Php-fpm processes consuming a lot of CPU

Nextcloud version (eg, 20.0.5): 28.0.3
Operating system and version (eg, Ubuntu 20.04): Ubuntu 20.04.6 LTS
Apache or nginx version (eg, Apache 2.4.25): nginx/1.24.0 Apache/2.4.41 (Ubuntu)
PHP version (eg, 7.4): 8.1

Hello,

The issue you are facing:

Nextcloud, or rather the php-fpm processes, consume a lot of CPU.

When trying to update via webui I get timeouts

I wanted to look into the matter and tried to read up on the subject. The first suggestion was to deactivate the apps, so I deactivated all apps and the performance did not really get better but after activating all apps again the logs started showing this (the url I blurred is wrong)

Now I’m torn because I don’t know if I should try to fix the problems or if there is a way to reinstall and restore the current state with reasonable effort.

Any advice is highly appreciated, many thanks in advance!

Is this only for updates? If you have manual access via terminal, you can run the updater on the terminal, there you don’t have the usual time out and memory limits (and worst case, you could even stop the web server during the update). Some database operations can take quite some time.

Here the updater instructions on command line:
https://docs.nextcloud.com/server/latest/admin_manual/maintenance/update.html#using-the-command-line-based-updater

I think it is a symptom, the main problem is the high cpu load.
I deleted the nextcloud folder and copied the latest version in it. Than changed config file and put db in place. CPU load is still very high and I guess it is something within the database.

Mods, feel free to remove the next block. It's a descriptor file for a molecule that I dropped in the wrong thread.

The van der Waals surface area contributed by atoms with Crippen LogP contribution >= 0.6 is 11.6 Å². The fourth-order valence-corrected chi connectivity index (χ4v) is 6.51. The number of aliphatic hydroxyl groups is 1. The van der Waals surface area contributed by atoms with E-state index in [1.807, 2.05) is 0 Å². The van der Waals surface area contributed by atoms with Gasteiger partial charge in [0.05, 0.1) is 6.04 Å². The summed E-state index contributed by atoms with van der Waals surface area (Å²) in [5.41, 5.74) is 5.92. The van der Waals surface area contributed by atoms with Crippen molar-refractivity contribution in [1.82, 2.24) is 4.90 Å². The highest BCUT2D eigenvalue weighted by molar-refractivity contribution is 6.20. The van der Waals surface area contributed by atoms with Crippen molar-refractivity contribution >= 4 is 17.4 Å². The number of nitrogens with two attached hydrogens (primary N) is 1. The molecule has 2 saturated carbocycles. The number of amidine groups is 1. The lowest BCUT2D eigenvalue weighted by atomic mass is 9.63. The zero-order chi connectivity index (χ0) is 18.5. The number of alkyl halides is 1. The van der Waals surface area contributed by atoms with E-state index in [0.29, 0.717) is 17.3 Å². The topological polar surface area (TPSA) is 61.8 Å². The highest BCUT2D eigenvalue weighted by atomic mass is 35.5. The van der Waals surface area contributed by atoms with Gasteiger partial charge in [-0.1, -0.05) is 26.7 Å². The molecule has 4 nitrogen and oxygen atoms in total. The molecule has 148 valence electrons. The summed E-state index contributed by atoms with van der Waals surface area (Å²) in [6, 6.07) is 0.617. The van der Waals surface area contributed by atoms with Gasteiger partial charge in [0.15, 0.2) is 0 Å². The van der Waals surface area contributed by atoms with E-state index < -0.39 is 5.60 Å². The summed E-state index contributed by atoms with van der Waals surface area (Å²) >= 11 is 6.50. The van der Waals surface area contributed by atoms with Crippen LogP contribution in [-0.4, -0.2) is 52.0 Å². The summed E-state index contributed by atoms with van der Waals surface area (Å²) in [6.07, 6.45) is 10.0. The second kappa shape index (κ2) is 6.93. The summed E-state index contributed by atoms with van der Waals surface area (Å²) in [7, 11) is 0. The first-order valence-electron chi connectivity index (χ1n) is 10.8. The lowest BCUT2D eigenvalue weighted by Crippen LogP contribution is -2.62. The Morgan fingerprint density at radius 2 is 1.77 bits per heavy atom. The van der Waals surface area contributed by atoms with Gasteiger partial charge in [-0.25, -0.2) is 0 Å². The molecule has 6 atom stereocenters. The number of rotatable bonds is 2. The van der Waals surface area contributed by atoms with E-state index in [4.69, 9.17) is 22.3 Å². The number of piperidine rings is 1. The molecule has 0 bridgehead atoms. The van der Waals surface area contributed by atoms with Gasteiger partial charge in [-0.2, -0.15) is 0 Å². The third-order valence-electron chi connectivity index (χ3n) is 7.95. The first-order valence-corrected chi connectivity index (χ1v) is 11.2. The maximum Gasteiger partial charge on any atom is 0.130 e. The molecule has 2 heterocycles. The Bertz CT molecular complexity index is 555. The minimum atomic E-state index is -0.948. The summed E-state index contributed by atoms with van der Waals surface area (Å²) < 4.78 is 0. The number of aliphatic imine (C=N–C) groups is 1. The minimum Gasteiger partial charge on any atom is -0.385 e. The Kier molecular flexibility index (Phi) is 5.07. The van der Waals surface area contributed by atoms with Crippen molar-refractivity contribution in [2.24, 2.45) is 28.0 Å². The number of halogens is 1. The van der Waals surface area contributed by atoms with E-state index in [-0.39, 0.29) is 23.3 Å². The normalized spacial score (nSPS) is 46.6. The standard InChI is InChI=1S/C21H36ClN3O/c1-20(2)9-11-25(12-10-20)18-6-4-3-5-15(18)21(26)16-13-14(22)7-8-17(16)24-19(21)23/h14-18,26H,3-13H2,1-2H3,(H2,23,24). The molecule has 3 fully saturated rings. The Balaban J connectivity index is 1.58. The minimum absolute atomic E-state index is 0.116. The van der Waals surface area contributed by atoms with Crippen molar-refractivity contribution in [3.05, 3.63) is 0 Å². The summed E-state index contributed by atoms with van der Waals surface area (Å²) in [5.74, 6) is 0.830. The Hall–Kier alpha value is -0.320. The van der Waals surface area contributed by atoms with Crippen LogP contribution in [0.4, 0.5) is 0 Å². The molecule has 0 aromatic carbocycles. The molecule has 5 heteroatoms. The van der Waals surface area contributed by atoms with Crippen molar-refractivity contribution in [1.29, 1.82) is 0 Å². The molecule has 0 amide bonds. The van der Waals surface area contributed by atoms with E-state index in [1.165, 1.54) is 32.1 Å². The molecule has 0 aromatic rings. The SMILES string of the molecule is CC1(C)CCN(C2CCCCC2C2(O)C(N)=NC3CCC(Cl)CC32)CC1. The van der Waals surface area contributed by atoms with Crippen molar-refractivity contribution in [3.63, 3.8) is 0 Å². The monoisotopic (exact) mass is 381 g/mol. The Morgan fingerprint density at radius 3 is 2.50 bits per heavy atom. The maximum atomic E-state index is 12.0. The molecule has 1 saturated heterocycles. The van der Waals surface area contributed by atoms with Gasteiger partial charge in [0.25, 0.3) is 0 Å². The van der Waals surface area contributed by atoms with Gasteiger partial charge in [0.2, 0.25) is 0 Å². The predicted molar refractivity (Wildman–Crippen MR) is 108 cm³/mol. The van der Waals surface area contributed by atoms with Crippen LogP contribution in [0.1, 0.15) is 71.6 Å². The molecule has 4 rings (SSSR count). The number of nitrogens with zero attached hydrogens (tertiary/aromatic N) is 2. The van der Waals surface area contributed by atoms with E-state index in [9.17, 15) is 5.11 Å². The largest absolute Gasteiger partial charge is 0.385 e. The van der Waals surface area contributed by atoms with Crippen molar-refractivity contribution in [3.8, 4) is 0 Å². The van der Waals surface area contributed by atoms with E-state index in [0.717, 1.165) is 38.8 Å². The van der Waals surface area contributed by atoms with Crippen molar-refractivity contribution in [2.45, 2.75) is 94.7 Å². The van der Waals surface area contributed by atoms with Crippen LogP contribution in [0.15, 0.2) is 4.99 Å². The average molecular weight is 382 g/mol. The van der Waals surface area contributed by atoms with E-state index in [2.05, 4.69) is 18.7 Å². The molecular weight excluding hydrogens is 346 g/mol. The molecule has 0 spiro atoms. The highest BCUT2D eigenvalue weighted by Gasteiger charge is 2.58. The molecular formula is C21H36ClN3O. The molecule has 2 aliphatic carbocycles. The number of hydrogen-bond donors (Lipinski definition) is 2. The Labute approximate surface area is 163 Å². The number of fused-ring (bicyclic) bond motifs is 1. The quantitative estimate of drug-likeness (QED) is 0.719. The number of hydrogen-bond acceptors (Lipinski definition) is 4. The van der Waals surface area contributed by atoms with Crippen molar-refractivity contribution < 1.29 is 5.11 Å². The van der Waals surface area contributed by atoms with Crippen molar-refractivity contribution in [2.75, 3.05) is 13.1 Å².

What can I do?

You can try to log slow queries, if you aren’t using any caches, you can do it to reduce the load on the database (redis, memcache), then you have tools to check the size of the database caches (tuning-primer/mysqltuner), …

Thank for your help!
I must have expressed myself somewhat incorrectly. The database accesses are not the problem (as far as I can see, because the php-fpm processes are causing the load and not mysqld), I just assume that the reason for the high CPU load is somewhere in the database.

Now I tried to do a clean install just using the data directory (and hopefully copy task, calender etc later) but this also did not work.
2024-03-29_13-02

From outside, this is hard to tell, the CPU can also be high because it is waiting for something (the you should get a high i/o-wait, this is shown in some top versions, or use directly iotop to look for processes using the disk). Ideally the database uses quite a lot of cache in memory to reduce i/o operations.

Well, if you are installing it the same way, there is a high chance that you get the same results…

Sorry for my late reply.
jbd2 (journaling for ext4) is on top of iotop.

But I’m not sure how to determine which process is responsible for the high io.

Any ideas?

Good question, might be journaling gets high when your drive is starting to die… or not sure how it manages extremely low storage on a partition or if you are starting to use your RAM cache (with free -m an all the tricks you should be able to check on the caching part)… or if you are on a RAID and it is syncing a lot in the background …

A good thing is perhaps to try to write a similar number/size of files independently of Nextcloud, if it does the same thing… And to a certain amount, it will be normal that is uses such resources.